If you are a regular reader of my reviews and editorials, you may be aware that, as well as being a fan of video game soundtracks, Warhammer 40,000 and causing general havoc, I also enjoy point and click adventure games.
So the opportunity to play an early version of Nelly Cootalot: The Fowl Fleet, by Application Systems Heidelberg, was one I was pleased to accept. I’m a fan of the Monkey Island series, with its mix of piratey swashbuckling and anachronistic humour, and this game looked like it would deliver more of the same.
In this game, you play a character called Nelly Cootalot, who fancies herself as a fearless pirate and saviour of birds. She is tasked by the ghost of her old mentor – the dread pirate William Bloodbeard – with defeating the villanous Baron Widebeard and freeing his army of enslaved water birds. To do this she will need a ship, a crew, and some idea of where Widebeard is going and what he is after.
There is a lot that I really like about this game. One of the biggest factors is the humour. The game mixes pirate gags with pop culture references without letting either of them overpower the experience. A lot of the jokes are throwaway one liners that made me smile. For example, an early character Nelly encounters is the stern naval officer Commodore LXIV. Those of you who are familiar with Roman Numerals will quickly notice that this is a reference to the Commodore 64. There many others throughout the game and each one will make you chuckle.
Another thing I really enjoyed is the puzzles themselves. The game follows the traditional formula of having a few tasks to accomplish before progessing to the next chapter of the story. For example, in the first section you are stranded on an island and have to a) find out where Baron Widebeard is going, b) find out which boat is going in the same direction, and c) convince Commodore LXIV to let you leave the island. Each one of these leads to various kinds of shenanigans, from using a plank found on a beach to reach a roof of a shack to helping a retired admiral to beat a scottish lord, a french aristocrat and a cuban dictator in a grand national-type race. And I am not making that up.
The puzzles are very cleverly done. There were only one or two places where I became truly stuck and unsure how to proceed, however I was able to get back on the right track by retracing my steps and making sure I had spoken to everyone about everything. The rest of the time, once I’d found the relevant items, it became clear what I was expected to do. There are a few occasions where the game doesn’t outright tell you what item you will need, instead it provides clues and information to allow you to work it out yourself. When you do so, and when it is the correct solution, it’s very satisfying.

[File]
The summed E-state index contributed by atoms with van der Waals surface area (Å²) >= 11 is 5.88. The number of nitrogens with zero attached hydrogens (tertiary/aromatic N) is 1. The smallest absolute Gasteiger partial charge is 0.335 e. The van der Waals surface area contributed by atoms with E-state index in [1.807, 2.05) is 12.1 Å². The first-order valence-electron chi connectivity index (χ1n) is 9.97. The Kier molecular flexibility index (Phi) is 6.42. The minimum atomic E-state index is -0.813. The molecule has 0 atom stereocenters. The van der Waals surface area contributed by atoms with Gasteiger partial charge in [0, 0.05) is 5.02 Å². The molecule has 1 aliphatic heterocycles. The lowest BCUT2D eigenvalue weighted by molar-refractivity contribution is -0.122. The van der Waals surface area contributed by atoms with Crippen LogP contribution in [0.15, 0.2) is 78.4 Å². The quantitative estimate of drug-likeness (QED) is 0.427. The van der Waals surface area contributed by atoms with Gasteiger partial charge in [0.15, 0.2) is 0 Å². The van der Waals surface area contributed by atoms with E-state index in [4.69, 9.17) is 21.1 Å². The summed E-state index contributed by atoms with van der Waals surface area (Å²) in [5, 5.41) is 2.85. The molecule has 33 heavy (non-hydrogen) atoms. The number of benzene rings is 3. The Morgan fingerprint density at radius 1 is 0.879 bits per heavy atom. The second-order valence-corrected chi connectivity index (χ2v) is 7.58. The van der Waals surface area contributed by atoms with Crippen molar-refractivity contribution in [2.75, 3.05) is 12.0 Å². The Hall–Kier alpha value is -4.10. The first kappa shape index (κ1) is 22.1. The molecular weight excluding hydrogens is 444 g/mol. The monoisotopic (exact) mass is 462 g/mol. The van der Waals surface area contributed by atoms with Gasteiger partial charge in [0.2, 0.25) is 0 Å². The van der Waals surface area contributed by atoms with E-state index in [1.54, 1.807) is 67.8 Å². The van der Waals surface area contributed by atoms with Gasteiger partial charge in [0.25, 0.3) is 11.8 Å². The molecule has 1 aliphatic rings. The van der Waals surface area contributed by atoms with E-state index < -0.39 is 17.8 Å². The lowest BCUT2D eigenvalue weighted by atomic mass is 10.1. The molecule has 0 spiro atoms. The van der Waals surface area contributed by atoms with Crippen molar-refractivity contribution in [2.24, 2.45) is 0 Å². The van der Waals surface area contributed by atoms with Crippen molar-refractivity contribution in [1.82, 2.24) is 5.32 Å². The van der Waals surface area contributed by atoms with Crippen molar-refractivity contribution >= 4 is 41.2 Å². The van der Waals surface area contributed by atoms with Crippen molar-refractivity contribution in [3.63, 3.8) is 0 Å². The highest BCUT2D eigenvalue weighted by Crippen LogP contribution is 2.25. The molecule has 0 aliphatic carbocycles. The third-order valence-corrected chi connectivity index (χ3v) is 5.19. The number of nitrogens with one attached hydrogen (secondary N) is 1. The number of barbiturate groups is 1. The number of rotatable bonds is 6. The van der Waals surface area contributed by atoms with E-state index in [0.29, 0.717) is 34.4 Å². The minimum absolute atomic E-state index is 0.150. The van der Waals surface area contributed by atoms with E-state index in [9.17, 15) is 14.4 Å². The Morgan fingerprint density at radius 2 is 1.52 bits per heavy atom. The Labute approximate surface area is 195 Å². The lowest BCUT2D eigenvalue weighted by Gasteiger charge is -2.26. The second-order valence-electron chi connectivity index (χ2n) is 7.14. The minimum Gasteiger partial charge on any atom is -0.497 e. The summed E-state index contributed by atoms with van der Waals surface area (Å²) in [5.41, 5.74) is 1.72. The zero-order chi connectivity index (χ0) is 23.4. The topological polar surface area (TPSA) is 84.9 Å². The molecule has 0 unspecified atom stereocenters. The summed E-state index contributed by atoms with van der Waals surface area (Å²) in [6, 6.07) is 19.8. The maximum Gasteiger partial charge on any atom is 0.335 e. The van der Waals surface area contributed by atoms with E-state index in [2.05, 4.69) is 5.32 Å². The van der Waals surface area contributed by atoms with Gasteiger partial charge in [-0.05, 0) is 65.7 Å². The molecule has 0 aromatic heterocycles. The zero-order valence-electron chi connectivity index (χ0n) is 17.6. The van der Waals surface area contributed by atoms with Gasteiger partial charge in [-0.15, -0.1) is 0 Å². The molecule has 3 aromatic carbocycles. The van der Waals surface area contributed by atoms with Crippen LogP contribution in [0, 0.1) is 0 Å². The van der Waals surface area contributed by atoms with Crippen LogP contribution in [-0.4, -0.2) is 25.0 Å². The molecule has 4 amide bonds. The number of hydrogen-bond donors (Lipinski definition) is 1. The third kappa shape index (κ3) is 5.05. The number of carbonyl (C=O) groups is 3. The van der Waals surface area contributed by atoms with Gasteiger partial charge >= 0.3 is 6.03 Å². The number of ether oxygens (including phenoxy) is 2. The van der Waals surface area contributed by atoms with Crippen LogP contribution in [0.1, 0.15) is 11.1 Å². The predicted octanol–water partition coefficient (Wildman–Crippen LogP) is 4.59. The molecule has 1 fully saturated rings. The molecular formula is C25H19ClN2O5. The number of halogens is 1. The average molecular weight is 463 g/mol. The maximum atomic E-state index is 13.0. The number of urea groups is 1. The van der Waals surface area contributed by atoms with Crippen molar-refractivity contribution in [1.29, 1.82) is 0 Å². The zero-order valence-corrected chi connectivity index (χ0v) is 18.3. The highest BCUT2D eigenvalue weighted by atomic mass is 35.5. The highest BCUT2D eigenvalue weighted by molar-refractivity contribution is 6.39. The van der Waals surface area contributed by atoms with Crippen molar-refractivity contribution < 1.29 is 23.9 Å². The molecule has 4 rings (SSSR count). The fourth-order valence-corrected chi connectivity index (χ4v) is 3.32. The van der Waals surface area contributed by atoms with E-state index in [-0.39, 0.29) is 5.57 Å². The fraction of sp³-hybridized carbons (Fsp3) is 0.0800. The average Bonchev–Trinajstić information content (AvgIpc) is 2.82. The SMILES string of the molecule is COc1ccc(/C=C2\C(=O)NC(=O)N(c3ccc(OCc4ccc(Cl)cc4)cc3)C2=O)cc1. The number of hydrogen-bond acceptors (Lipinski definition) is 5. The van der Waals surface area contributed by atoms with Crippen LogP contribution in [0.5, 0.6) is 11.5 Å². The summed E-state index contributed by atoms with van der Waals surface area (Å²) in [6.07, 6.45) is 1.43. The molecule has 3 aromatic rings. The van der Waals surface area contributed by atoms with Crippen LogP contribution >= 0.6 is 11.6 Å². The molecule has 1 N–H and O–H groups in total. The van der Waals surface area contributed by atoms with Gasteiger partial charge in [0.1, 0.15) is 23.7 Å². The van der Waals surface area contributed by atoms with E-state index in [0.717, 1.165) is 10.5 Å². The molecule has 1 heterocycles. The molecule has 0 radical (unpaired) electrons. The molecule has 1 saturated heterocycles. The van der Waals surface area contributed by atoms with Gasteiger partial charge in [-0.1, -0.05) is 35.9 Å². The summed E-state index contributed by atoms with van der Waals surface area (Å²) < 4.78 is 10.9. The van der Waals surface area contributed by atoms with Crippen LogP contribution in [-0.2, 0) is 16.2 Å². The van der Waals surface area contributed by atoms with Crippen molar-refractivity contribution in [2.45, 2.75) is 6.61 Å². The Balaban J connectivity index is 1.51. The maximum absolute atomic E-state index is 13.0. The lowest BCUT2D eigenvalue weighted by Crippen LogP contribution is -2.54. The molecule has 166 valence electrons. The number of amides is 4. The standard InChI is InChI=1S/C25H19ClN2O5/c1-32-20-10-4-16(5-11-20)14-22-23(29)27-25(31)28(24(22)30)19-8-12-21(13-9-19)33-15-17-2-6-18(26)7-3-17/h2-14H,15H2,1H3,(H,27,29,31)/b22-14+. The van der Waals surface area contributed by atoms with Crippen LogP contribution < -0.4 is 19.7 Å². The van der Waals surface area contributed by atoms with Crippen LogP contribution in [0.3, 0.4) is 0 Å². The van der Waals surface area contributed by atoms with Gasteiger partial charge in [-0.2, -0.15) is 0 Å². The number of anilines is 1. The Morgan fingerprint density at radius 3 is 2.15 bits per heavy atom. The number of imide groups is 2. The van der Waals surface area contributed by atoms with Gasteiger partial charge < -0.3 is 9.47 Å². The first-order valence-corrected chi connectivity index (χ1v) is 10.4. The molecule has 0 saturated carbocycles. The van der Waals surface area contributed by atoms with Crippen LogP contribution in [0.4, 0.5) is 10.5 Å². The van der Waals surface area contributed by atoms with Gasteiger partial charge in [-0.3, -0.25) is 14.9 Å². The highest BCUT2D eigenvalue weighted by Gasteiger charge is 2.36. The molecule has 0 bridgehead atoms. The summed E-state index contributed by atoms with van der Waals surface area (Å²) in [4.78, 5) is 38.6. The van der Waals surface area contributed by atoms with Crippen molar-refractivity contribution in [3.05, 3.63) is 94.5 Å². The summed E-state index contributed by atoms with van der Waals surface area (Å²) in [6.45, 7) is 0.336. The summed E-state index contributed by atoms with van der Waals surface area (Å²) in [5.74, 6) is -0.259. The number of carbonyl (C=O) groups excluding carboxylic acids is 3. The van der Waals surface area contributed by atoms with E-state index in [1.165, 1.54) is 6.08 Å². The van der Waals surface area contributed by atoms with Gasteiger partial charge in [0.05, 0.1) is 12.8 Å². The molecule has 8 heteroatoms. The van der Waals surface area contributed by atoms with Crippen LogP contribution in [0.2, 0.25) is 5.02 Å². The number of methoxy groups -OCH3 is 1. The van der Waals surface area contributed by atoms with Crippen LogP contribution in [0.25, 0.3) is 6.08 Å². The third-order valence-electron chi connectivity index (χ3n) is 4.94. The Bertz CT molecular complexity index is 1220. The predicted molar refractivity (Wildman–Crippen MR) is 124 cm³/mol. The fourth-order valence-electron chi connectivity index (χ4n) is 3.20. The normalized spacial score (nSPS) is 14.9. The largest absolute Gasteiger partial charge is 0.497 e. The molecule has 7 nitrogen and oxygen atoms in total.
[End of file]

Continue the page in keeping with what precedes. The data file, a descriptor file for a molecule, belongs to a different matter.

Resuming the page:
I should say something about how the game looks and sounds. In short, it looks and sounds amazing. The graphics are excellently drawn, with smooth animations and just the right amount of off-the-wall wackiness. The voice acting is top-notch as well, with each character given a very accomplished performance. Special mention must go to Tom Baker – he of Doctor Who fame – who not only narrates the introduction to the game, he voices one of the most prominent characters who aids Nelly on her quest. There are also some catchy tunes in the background that stick in your head for a while.
I must admit that there are a couple of niggling issues that interfered with my experience. In one area – the Chinatown area to be exact – Nelly turned into a black shadow. She still moved and interacted as normal, she had just turned black. That wasn’t so bad. What was a bit more intrusive was a few places where the inventory would stay on the screen for a few seconds after I had selected an item from it, which meant I couldn’t interact with anything in the main screen until the inventory had disappeared. That was a bit more frustrating and it really disrupted the flow of the game. There was also an issue where the inventory wouldn’t display all the items I had and wouldn’t scroll, which necessitated a restart of the game to fix.
Once again this is a good, solid game that I’m really enjoying. If I’m being brutally honest the main storyline is a bit hard to keep track of at times, but the individual stories and puzzle sequences more than make up for it. I haven’t finished the game yet – there’s a lot to do and see – but I am well on the way to doing so. I would definitely recommend this game to anyone who likes pirate games, zany humour, intelligent puzzles or just a fun time. If there were to be any sequels I would definitely be very interested in them.